The road in front of her suddenly disappeared, dropping away into oblivion. Just seconds from disaster, she slammed on the brakes and yanked the steering wheel hard to the left, her tires skidding across the loose gravel. The car careened wildly off the side of the road and plowed into a cluster of boulders heaped in the darkness just beyond the shoulder. She shook off the impact and stared into the stark emptiness. No road. No land. It was as if the entire world ahead of her had been swallowed up; leaving nothing but the strange, gray mist.

She shifted her focus. A small, dilapidated service station, lifeless and dreary, crouched in the eerie gloom just to the left of the severed road. A malfunctioning neon sign teetered on the sagging roof, sputtering its questionable welcome: END OF THE ROAD GAS.

She squirmed out from behind the crumpled steering wheel of her mangled car and crept towards the crumbling structure. A portion of the roof had collapsed, perhaps decades ago, leaving a gaping hole in the top of the building. The exterior walls lay in disintegrated mounds at the foot of the old service station, having surrendered long ago to the relentless elements. It was a wonder the sign still had any power to it at all. She peered past the exposed, dry-rotted framing to what remained of the interior. Except for a heavy rope hanging from a massive, wooden ceiling beam, the building was completely empty.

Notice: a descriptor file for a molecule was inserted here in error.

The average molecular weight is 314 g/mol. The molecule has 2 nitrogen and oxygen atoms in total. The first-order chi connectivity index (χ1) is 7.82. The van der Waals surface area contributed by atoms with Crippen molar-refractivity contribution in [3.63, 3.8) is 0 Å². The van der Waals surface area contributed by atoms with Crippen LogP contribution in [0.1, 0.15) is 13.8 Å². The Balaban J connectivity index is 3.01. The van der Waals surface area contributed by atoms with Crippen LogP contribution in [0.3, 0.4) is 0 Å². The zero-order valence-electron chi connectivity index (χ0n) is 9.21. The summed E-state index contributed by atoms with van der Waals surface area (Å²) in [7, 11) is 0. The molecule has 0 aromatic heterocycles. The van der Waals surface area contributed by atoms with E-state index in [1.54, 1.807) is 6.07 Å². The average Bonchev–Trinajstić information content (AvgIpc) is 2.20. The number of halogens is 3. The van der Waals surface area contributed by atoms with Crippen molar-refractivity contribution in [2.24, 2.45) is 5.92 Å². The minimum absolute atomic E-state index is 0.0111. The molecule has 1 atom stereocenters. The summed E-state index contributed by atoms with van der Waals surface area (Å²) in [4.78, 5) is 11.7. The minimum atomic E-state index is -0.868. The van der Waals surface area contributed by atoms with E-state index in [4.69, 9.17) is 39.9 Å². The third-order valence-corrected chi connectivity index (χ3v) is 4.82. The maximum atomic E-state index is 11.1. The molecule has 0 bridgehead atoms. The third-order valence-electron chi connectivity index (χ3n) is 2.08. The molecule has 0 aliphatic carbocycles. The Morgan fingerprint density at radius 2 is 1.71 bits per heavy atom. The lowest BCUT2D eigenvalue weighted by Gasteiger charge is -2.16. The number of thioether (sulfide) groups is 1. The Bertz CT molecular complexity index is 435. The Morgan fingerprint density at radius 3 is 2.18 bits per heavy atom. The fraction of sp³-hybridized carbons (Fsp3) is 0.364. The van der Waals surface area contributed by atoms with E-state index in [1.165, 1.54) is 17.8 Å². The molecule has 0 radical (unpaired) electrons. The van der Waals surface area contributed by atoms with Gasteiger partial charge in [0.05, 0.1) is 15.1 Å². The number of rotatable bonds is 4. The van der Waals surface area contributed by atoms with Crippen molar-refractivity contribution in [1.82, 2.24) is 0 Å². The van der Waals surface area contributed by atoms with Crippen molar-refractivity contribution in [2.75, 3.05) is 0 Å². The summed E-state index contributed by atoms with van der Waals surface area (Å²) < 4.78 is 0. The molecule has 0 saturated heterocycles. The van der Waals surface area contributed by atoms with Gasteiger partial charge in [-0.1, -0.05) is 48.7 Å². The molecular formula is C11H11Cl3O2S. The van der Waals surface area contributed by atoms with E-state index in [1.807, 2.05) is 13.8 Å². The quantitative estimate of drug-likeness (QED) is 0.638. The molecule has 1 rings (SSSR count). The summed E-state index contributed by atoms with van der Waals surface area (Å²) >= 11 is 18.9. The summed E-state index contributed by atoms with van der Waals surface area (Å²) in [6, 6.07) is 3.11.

“Hello, dear child,” a voice rasped.

 

TRAIN RIDEBoyOnTrain_ModifiedWindowandBoy

by Sandy Stuart Shaller

My Uncle Abraham McCandless was the most important person in my life. He was as tall as a redwood tree with frizzy white hair like Albert Einstein, and a big white moustache like Mark Twain.  I came to him thirty-four years ago when I was, “No bigger than a palm cake…” according to him. He carried me out of the hospital, in his palm, and wrapped up in a red and green plaid blanket that his dead wife Ellie-Beatrice had made.

He put me in a basket on the floor of his old Ford pick-up truck and drove with me from New York City to Lower Waterford, Vermont, three hundred and twenty-nine miles north of the city.

“I just kept looking down at the wild mop of red curly hair that you popped out with and thinking, the Maker has given me a little miracle.”

I never knew my parents. They died two days after I was born. Mother had a sudden hemorrhage, and my Father had a car accident racing to the hospital when he found out. So Uncle Abraham was my Mom and Dad and most everyone else.

I never cared, though; Uncle Abraham was all I needed. During the day, I helped him in his antique shop, The Treasure Chest, and outside on the big plot of land in front of the store. We were trying to create a Shakespearean garden. We had a willow tree in one corner and a sundial in the center. Around the sundial we planted violets, primroses and daffodils, eglantine, honeysuckle, gillyflowers and plenty of pansies. Uncle Abraham had read “A Midsummer Night’s Dream” to me, acting out all the parts, and I was convinced that if we grew a purple pansy I could use it to make Petey Hannochy fall in love with Betsy Mooney who was always writing him notes.